Towards the end of his life, DeKooning went into serious mental decline, and his children were granted conservatorship of his estate and work. Every day the kids would give him a glob of clay to manipulate and he’d squeeze it in his hands and mush it around a bit. The kids boxed up the best of those clay turds and shipped 'em off to a foundry; the foundry used a 10x pantrograph to render them in monumental scale, and the resulting bronzes were sold to museums as lawn art. If memory serves, there’s a good example of the type at the Boston MFA.

Unconscious and simplistic are not the same as instinctive and simple. Koons and Hirst and others (I’m looking at you Frank Stella) have become wealthy men by hiring skilled craftspeople to inflate simplistic ideas into objects that audiences are willing to mistake for thoughtful art. I can do without it.

Oddly, I enjoy Christo and Claes Oldenburg. Go figure.

ETA - Ninja’d by @laynesk.


Next week: Massive lawsuits against kids making stuff with Play-Doh.


Enough people hate Koons, as a person and/or artist, that I’m tempted to like him.

Unfortunately he overwhelmed my contrarian support with this horseshit where he installed a giant billboard for the Jeff Koons Art Brand in the middle of Paris as a “tribute” to the victims of the terrorist attack there, and if the survivors and the victims’ families don’t like it, they can go fuck themselves.

Too bad, Jeff. I have terrible taste in art, so it should have worked out great between us.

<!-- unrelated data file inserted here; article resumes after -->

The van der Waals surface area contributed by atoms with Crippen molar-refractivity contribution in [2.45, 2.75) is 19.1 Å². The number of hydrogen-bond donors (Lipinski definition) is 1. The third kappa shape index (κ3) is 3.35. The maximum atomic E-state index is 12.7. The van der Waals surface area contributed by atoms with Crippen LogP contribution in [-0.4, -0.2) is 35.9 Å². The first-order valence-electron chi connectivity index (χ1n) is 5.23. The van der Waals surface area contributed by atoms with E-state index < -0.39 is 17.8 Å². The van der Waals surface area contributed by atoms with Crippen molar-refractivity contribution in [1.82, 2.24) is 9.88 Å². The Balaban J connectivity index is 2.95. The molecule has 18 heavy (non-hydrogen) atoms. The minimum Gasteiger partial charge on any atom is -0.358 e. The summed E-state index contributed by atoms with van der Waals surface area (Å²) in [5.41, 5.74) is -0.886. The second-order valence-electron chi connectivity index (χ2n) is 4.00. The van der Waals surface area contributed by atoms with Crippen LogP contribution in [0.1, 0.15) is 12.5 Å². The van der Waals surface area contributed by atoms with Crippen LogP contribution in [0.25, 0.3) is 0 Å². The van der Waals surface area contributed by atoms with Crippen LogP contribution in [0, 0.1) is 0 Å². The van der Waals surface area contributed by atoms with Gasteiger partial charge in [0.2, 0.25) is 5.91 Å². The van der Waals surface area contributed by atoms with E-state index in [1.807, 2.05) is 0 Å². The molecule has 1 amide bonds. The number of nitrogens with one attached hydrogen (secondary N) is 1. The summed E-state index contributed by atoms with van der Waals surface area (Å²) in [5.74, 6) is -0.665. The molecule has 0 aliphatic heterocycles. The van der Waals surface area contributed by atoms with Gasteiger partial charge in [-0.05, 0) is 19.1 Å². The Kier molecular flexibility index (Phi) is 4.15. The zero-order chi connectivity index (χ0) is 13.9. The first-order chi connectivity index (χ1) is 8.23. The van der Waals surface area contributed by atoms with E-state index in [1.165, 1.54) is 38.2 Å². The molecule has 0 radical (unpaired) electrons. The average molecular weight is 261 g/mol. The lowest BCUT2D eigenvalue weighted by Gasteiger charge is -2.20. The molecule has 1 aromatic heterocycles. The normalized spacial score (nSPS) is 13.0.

You would be surprised how many established artists do this. IIRC the glass maker Chihuly uses interns and apprentices to do the bulk of the work making the parts of his various glass sculptures. Granted they do gain skills working with him, but don’t reap the benefits of the rewards. I used to work at a museum where he attended the grand opening and one of the ladies I worked with talked about working with him in such a program over the summer.

A lot of the Renaissance greats did something similar where their hoards of assistants did a lot of work. Warhol made art on an industrial scale.

I do find it ironic that part of the Pop Art movement was to show everyday commercial items could be art. And now they are making their art into every day commercial items with the souvenirs you can get based on things like theses sculptures.

I won’t lie, I would find it interesting to own a scaled down version of that Play-doh that you put together and made of aluminum. But I know it would never be in my price range.

One last thing - fun fact - Play-doh was originally created and sold to clean soot from fire places off of wall paper.


Interesting read - i mean the amount of people he employed sounds incredibly topheavy, but I’m sure they were getting peanuts for working on his gigantic eyesores.

Also, ick: “Koons lost his 10,000-square-foot 29th Street space, [where he infamously modeled nude in its custom-built gym for a Vanity Fair spread”. Speaking for myself, I think we’ve seen a naked Jeff Koons more than enough.


Intent is what it is…

So here I am to display technique, which has dick-all to do with art.
The image above and many like it were painted without the use of masking.

I like the chaos of the most recent ones though.
Yeah, those ones made in a workshop by others.

1 Like

Well, now I’m hungry.

1 Like